Free Community Day May 13th
Free Museum Admission: 10am-9pm
w/ Public Programming: 4-9pm
The Tenderloin Museum marks its 2nd anniversary in the midst of an important year in the history of San Francisco – it’s the 50th anniversary of the Summer of Love and the 100th anniversary of the “anti-vice” Tenderloin neighborhood shutdown. On Saturday, May 13, the Tenderloin Museum is inviting its friends and neighbors to celebrate the Tenderloin’s unique contributions to San Francisco history with daylong free museum admission and free public programs from 4 pm to 9 pm, featuring accounts of the “Invisible Circus” from the Diggers, San Francisco Chronicle Columnist David Talbot, the first-ever reading of the new play «The Compton’s Cafeteria Riot,» and a dynamic jazz night by SF Recovery Theater. We’re excited to show off the best the neighborhood has to offer and celebrate the 31 square blocks we call home.
4pm, The Diggers' «Invisible Circus» Remembered
Come hear what the Summer of Love was like in the Tenderloin. Judy Goldhaft (original participant in the Diggers) and Eric Noble (Diggers archivist) talk with LisaRuth Elliott (Shaping San Francisco's co-director) about who the Diggers were, and their radical anti-capitalist philosophy and activities. They will share archival materials and personal experiences from the Diggers' «Invisible Circus» Happening at Glide Church on February 24, 1967. Stories about the «Invisible Circus» became legend in San Francisco’s hip community for years. Originally billed as a 72 hour event, participants were thrown out within 24 hours. See the poster from the event and hear stories of the spectacle from the Diggers themselves.
5pm, David Talbot on the Summer of Love, Season of the Witch, and the Tenderloin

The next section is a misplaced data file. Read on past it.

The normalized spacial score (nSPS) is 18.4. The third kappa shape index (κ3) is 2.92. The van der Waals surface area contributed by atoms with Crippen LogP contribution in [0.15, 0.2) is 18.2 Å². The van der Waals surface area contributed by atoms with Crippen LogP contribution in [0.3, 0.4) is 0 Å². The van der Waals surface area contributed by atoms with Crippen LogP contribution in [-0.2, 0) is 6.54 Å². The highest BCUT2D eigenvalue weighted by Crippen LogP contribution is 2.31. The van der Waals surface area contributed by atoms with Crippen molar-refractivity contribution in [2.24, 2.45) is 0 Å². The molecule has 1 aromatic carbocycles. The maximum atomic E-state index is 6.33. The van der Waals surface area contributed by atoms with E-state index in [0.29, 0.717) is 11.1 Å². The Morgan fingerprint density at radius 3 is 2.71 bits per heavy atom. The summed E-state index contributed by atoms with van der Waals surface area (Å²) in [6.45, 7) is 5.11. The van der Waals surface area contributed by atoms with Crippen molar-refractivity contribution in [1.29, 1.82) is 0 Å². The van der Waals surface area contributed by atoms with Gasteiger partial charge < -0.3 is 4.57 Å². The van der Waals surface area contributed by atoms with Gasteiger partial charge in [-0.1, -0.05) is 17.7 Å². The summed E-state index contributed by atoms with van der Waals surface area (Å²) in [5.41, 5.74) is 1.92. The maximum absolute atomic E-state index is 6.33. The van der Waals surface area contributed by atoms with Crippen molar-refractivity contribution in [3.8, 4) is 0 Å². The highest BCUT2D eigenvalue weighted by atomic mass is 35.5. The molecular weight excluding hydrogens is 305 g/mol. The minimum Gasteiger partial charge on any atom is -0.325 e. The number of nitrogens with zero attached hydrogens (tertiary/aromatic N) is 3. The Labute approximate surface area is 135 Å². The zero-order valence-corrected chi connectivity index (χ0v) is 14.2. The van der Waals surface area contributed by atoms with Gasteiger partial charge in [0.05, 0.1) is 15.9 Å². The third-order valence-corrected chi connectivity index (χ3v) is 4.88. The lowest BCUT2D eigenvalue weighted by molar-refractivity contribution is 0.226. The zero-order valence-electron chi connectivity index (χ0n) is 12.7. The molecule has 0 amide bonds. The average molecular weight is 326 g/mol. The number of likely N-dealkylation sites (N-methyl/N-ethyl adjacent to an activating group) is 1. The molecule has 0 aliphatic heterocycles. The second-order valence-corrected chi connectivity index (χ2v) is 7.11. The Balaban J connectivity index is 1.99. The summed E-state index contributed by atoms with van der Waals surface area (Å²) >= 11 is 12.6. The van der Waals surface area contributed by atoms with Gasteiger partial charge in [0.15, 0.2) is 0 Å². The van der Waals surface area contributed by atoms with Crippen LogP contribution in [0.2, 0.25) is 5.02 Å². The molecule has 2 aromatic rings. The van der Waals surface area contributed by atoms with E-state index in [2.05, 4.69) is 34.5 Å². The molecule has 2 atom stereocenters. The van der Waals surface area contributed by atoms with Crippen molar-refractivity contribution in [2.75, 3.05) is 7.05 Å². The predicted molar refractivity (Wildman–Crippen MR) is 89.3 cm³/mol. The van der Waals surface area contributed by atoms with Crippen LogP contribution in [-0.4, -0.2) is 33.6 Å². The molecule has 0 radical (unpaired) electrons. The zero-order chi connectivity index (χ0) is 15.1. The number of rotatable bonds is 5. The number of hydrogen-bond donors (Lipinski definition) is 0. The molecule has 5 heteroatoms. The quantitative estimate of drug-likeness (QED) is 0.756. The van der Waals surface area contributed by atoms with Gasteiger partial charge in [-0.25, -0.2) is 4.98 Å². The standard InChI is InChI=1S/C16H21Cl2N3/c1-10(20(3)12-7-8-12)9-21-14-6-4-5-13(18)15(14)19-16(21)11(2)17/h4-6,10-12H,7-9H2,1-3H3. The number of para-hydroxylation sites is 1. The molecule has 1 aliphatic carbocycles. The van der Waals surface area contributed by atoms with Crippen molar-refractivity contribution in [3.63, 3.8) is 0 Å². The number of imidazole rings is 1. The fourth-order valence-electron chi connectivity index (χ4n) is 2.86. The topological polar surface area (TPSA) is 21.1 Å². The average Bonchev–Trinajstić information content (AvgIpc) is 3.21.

Author of the best selling book on San Francisco’s Summer of Love and its aftermath, San Francisco Chronicle columnist David Talbot gives his unique perspective on this seminal time in history.
6pm, The Compton’s Cafeteria Riot
Join us for the first-ever reading of scenes from a new play about Tenderloin history, The Compton’s Cafeteria Riot, based on events surrounding the United States’ first-ever anti-police riot by the LGBTQ community. Followed by dazzling drag performances by co-authors Donna Personna & Collette LeGrande, and joined by Olivia Hart (all featured in James Hosking’s film about Aunt Charlie’s bar, Beautiful by Night). The play is being co-produced by the Tenderloin Museum and writer Mark Nassar, co-creator of Tony n’ Tina’s Wedding, and will premiere this fall in the Tenderloin.
7:30, SF Recovery Theater: Night at the Black Hawk
Join us for a raucous tour-de-force performance of some of the best musical talent in the neighborhood! Night at the Black Hawk is a live jazz concert, part of an ongoing series that reflects on the lives and stories of the artists, musicians, and residents that lived in the shadow of the Black Hawk Jazz Club.